Operating on a patient requires express, written, informed consent in all circumstances except for cases in which a patient taken to A&E requires lifesaving surgery and unresponsive patients, in which case the patients family can give their consent. Any surgical procedure performed without your consent except for the situations already mentioned can be grounds for a compensation claim. Surgeons must also not perform any procedure beyond that which you have granted your consent for unless an emergency arises during the procedure. Obtaining your informed consent requires informing you of any potential complications or other risks associated with the surgery you are being asked to undergo. If such complications arise without you having been warned of them beforehand, then you could be entitled to compensation.
Unless the surgery is intended to place an object inside your body (i.e. installing a pacemaker), then there is not any excuse for a surgeon to leave any objects inside your body. Even fairly small objects such as swabs and sponges can lead to infections and complications with the surgical wounds healing. Leaving objects behind in a patient’s body constitutes a blatant act of surgical malpractice and can be grounds for making a surgical negligence compensation claim.
You could claim compensation if you did not receive the proper amount of anaesthetic during your surgical procedure. The incorrect application of anaesthetic can have a number of different serious outcomes. One is the frightening prospect of the patient regaining awareness during the procedure and being conscious of the sensation of being operated on. This is a painful and deeply traumatic experience for any patient who faces it. Anaesthetic is also important for regulating the patients’ blood pressure during the surgical procedure; if it is not properly controlled by the anaesthetic, the increased blood pressure can lead to strokes or other forms of brain damage.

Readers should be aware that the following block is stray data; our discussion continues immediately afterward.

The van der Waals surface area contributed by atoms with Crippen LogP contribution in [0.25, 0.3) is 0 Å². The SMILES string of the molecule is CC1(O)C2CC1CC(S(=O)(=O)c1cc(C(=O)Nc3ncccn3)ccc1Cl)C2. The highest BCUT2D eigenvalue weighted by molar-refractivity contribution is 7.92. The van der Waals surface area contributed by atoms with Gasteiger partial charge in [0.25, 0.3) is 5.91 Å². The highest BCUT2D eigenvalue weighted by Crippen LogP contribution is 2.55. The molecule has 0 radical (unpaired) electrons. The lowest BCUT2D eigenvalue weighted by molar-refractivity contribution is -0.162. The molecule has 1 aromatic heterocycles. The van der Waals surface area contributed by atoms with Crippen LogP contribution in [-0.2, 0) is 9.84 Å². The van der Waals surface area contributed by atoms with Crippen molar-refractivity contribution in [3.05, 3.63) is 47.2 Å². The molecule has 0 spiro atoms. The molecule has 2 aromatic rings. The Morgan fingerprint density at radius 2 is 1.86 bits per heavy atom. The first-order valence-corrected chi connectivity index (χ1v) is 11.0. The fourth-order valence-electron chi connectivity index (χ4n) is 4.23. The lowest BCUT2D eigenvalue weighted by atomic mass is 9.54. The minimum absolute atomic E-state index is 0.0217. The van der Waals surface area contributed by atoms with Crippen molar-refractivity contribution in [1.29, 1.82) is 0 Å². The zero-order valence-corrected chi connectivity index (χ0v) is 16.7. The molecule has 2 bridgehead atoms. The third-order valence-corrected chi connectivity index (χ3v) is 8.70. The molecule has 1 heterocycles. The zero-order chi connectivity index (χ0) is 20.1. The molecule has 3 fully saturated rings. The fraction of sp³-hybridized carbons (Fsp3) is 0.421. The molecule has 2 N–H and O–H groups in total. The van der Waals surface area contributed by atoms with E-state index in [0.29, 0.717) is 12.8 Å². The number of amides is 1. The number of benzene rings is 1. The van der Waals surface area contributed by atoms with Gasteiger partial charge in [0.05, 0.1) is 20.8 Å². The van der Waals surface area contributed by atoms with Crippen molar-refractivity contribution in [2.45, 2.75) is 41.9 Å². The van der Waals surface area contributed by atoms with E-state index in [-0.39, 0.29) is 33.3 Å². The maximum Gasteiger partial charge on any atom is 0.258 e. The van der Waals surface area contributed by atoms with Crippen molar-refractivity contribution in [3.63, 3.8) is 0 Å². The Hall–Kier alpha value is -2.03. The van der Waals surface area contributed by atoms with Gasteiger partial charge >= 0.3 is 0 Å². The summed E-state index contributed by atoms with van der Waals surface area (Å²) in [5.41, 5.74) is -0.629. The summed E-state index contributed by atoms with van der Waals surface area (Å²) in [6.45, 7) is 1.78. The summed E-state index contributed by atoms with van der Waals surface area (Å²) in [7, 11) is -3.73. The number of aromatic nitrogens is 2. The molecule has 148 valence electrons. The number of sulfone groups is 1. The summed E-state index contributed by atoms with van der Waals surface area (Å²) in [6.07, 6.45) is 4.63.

The compensation which you and your solicitor claim for is calculated based on the severity of the injury, the general rule applies that the more significant the injury is, the higher the compensation you are entitled to. Factored into this is the degree of physical pain and suffering caused by the injury, the amount of time it takes you to fully recover, whether or not you are left with any permanent disabilities or chronic pain, the psychological effects of the injury or the accident which caused it (such as PTSD) and whether or not you are left with disfigurements by the injury.